We Americans are getting better at saying "goodbye" in recent years. Last week here in Phoenix we said goodbye to little Callie Griggs. Callie was two years old, just old enough to express her wish to live till Christmas. Suffering from adrenal cancer, her doctors had given her no more than three months. That was back in September.
Callie's parents wanted to grant her wish...a visit from Santa Claus, opening a bright and shiny gift, and to walk in a winter snow. So the word spread; first in her neighborhood, then in her home city of Glendale, then to all of Phoenix, and finally to all of Arizona.
So, last week the wise men came bearing gifts. People from all over bought gifts; stuffed toys and Christmas goodies, and a Christmas tree, and good spirits, and even a white blanket of snow out on the front lawn. Callie, possessing the magical strength of a child, let her joy override her great pain and was joyous to celebrate Christmas with so many smiling people.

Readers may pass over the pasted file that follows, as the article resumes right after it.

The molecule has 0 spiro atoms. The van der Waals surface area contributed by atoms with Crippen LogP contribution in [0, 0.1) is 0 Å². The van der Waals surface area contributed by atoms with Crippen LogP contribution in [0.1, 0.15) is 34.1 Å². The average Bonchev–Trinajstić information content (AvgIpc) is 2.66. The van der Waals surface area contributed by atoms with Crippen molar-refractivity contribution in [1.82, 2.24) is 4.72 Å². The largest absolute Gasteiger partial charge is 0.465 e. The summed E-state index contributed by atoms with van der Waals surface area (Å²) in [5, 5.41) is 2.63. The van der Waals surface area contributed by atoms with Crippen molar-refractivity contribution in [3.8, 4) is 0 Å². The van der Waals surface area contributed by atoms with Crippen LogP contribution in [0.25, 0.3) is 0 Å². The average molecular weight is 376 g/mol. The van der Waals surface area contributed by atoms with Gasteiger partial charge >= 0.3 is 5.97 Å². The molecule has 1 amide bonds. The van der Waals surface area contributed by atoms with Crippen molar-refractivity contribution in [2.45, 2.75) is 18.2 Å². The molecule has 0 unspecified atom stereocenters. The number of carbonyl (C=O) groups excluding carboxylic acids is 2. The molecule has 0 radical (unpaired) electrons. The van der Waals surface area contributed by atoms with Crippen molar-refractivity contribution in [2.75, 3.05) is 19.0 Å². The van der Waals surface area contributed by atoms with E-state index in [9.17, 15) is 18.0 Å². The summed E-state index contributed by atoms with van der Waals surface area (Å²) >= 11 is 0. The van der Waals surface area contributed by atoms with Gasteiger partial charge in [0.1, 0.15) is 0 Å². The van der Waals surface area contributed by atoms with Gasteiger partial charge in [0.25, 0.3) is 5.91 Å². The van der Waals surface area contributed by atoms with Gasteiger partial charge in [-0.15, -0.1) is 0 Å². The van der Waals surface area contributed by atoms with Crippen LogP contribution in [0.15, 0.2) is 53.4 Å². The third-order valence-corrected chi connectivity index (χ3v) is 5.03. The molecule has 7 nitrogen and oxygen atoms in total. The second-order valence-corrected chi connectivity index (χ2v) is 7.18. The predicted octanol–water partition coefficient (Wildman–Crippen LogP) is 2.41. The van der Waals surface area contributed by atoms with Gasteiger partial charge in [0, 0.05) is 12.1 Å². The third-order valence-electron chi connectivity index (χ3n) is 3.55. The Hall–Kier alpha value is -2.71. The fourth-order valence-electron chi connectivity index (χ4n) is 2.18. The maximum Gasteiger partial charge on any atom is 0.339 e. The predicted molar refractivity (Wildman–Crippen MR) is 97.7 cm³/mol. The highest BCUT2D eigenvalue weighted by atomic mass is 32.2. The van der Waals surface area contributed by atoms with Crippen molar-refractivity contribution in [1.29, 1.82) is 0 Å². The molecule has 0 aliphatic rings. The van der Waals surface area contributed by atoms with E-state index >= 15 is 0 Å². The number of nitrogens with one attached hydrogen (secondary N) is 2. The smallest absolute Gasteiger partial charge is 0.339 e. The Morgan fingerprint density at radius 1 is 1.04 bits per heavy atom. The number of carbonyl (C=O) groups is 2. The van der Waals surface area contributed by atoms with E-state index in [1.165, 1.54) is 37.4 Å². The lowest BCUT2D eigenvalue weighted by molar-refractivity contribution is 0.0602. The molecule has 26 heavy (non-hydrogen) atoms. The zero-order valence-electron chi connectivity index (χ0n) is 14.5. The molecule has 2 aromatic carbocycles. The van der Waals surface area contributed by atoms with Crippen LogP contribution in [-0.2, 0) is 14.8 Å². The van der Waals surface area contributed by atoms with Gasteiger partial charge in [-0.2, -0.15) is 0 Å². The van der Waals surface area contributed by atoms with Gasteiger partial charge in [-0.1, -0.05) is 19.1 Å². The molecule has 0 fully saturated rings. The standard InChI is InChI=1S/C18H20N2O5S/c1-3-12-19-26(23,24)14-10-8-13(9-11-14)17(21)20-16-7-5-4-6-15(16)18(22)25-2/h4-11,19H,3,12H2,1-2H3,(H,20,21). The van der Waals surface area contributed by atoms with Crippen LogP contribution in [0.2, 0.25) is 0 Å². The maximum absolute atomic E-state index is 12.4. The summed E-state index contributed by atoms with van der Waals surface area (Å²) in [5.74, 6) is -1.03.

Sadly, little Callie died just a few days later.
We've done this before in Phoenix, so we know how. We've brought early holidays and birthdays to children with brain cancer, with leukemia, will all manner of deathly ills. Perhaps we learned it from those folks up in Utah who first brought an early Halloween, and an early Christmas to a little four year old boy who wouldn't live to see Christmas. No matter, each joyous party is a celebration of life and a denial that death can only mean sadness.
For several decades now America has had their Make A Wish program. It is our small way to bring some few joyous moments to those who have only precious moments left. It's a way to say a final goodbye, a way to let our loved ones know that there is still much good in life..."let us show you!"
Admittedly, we would have a better world if this spirit of love, of giving, existed for the living as well as the dying. We could be far better at saying "hello" than we are. But let's be grateful that we are getting better at saying "goodbye."